Cellist Zoë Martlew faced our quickfire Q+A ahead of our performance of In Seven Days at the Royal Festival Hall in 2017, at which she presented a break-down of the music, together with actor Sam West.
1. We’re really looking forward to In Seven Days on 1 February – can you tell us what draws you to this particular work?
The technical virtuosity of this fearless tackling of the Genesis myth combined with it's haunting harmonic beauty makes In Seven Days a definite keeper for me, imparting a delicate magic that has grown with repeated hearings.
2. What should audiences listen out for/do you have a favourite moment in the piece?
The beginning of the third movement Land - Grass - Trees is a particularly fave spot: an unforgettable evocation of burgeoning plant life, truly beautiful music.
3. Can you talk about the challenges of the work? (We’ve heard this is particularly difficult to play for even the finest musicians!)
As in so much of Adés' music, contrasting rhythmic patterns and tempi are superimposed, so that the musicians have to number crunch while also negotiating extreme registers of their instruments and sudden leaps in pitch. During a rehearsal of the ferociously tricky opening section, Adés (who was conducting) told the violins to imagine that they were carrying a large tray of water which had to be balanced evenly while walking, without spilling a drop. A perfect description of what it can feel like to play his music.
4. Thomas has discussed the piano part as the “consciousness” of the work. As a listener, what are your thoughts on the importance of the piano part in the telling of the story?
Unlike a traditional piano concerto where the soloist gets to show off in a cadenza, in this piece the piano part, for me, is both a mathematical weaving of musical DNA and an intrinsic force both in the creation of the piece's world and commenting on it. By the time we get to the seventh day – Contemplation – one can indeed relate to the idea that the piano part represents pure consciousness, an enlightened sense apart from the physical structures that appear to bring it into existence. Or in other words, soul, to risk a loaded term.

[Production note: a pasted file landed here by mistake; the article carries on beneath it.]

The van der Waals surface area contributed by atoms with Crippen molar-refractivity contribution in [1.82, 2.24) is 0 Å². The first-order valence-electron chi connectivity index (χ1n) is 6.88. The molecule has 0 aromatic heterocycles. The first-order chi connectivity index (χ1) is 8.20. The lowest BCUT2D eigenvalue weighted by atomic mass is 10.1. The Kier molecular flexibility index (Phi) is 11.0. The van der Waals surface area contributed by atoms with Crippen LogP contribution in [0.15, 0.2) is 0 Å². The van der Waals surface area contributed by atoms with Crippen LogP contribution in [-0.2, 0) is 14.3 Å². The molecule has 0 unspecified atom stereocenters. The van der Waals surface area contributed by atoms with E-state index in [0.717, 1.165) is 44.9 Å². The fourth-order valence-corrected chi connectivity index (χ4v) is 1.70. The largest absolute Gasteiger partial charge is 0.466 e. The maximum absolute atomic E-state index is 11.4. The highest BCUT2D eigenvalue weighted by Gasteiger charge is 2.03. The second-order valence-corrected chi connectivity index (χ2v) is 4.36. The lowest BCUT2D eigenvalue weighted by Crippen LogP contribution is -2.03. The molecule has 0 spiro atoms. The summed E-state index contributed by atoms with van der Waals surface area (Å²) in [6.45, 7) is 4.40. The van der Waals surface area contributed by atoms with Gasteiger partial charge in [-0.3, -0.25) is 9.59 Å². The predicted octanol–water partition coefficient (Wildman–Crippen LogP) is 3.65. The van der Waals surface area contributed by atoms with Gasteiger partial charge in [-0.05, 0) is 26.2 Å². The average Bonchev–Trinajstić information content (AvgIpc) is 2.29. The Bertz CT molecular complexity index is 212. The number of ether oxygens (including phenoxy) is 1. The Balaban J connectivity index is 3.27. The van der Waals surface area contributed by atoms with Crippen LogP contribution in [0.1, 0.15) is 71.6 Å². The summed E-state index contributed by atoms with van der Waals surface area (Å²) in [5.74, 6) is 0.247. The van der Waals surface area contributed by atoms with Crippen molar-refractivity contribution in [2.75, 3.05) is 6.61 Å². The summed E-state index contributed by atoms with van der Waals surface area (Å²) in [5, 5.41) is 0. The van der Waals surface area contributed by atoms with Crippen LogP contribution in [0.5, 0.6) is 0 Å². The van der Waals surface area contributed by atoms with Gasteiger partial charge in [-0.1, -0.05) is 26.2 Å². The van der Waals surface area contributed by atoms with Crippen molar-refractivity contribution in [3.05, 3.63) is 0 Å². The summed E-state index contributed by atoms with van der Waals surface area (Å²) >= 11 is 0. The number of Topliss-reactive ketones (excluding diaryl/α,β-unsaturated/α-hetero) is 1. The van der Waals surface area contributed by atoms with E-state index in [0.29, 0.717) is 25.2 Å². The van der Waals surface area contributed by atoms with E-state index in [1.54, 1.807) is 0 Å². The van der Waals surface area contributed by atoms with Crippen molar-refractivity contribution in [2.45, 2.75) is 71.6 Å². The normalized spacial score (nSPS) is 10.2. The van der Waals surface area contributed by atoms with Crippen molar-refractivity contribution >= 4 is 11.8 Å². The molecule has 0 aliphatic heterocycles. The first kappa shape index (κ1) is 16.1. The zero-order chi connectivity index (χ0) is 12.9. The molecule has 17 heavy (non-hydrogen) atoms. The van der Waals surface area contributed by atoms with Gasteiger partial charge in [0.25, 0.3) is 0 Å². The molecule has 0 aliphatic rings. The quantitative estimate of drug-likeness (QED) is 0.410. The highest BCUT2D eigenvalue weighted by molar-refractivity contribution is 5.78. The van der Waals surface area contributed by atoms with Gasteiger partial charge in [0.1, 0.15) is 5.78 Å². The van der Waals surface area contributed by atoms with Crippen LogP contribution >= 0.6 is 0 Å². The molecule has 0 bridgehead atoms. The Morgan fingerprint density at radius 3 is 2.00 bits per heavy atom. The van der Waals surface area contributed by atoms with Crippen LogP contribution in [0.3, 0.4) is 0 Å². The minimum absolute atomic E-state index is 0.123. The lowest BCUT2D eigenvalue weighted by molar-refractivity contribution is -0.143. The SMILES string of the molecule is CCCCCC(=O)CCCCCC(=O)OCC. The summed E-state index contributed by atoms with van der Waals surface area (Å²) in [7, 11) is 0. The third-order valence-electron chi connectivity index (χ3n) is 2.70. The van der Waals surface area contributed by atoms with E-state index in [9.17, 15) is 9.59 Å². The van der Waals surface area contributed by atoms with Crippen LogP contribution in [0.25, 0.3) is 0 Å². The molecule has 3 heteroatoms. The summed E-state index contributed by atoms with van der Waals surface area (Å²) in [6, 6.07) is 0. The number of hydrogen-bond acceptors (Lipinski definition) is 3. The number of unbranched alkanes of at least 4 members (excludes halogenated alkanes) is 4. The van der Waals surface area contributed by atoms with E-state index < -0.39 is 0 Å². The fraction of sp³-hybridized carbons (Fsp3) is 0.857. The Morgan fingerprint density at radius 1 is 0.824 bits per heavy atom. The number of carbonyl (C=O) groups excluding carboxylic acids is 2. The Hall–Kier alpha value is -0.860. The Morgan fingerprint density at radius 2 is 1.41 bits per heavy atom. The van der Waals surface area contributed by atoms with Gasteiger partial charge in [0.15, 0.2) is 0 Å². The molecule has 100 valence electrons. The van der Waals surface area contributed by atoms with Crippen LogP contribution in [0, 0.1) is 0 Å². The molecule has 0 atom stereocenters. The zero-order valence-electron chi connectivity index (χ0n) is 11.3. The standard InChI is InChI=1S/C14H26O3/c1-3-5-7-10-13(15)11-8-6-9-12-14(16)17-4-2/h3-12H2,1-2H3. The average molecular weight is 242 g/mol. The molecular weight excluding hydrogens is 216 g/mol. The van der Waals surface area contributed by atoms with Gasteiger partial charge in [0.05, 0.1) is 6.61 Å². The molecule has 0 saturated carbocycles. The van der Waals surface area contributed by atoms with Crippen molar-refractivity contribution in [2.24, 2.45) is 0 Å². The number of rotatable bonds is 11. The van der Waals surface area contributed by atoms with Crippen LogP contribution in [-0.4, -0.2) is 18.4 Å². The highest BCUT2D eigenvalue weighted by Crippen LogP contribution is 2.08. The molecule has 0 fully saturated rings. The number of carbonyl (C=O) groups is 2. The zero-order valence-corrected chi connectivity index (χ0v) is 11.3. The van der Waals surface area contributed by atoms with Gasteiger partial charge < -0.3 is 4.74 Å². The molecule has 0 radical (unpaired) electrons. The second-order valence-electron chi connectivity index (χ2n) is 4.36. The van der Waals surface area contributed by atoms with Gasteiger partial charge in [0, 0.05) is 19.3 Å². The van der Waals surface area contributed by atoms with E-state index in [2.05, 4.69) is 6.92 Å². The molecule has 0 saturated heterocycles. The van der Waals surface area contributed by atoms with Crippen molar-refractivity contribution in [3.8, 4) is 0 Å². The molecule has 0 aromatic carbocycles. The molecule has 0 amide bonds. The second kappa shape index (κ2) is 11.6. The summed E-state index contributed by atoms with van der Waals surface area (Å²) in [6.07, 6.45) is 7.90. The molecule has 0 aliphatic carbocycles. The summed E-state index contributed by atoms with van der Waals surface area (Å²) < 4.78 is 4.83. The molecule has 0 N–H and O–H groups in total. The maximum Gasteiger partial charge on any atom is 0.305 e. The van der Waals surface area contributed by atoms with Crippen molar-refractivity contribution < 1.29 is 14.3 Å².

5. How do you think the worlds of science and religion have merged in this intricate work?
The book of Genesis may well have summed up the cutting edge scientific creation theories of the time, which happen to follow pretty much what is currently believed about the order of post Big Bang events. Reflecting the notion of life emerging from primordial soup, the piece is crafted meticulously from tiny musical cells which develop with fractal precision throughout the piece. The music follows the story, event by event, and the devotional quality lent by the piano’s "consciousness" and the glowing harmonic language, makes this as close to a sacred work as Adés has written to date.
Now we’d like to get to know you a little better!
6. What do you regard as your greatest artistic achievement so far?
Staying alive. That, and my “vegetable wok udon surprise”, a total one-off.
7. Describe yourself in three words.
8. What’s currently on your coffee table at home?
Middlemarch by George Eliot, Ruby Woo lipstick (down to the last half inch), Slow Days, Fast Company by Eve Babitz, Private Eye, Confronting Silence - selected writings of Takemitsu, Dagvatin DVD (2nd series of Icelandic TV series), Nitiraj incense (lit) in engraved wooden holder, Donald Ritchie's A Tractate on Japanese Aesthetics, church candle (lit), single shot espresso in weird owl cup, small bowl of mango, raspberries and burnt almonds (favourite combo), a few postcards of Kabuki actors, more books and a huge vase of tiger lilies.
9. We regularly work side-by-side with students from the Royal Academy of Music Manson Ensemble – what advice would you give to musicians starting their careers now?
Since forever, music conservatoires have tended to give the impression that there are but four mutually exclusive categories of work open to emerging young musicians: sparkly soloist, chamber musician, orchestral job or (god forbid) teach. While all these still apply – teaching being a vital component of self discovery as a musician in my experience – there is now SO much more out there for those of brave heart and open mind. One can combine a classical training with improvisation, film, electronics, theatre, composition, dance, pop, rock, folk, jazz, video art and so on. So be prepared to take risks, explore and most importantly, keep the passion for what you do burning in whatever way you can!
That, and practice practice practice. One is still only as good as one’s last gig. That’s how you get hired.
10. Your best musical joke?
Arnold Schoenberg walks into a bar. “I’ll have a gin please”, he says, “but no tonic”.
Published: 1 Feb 2017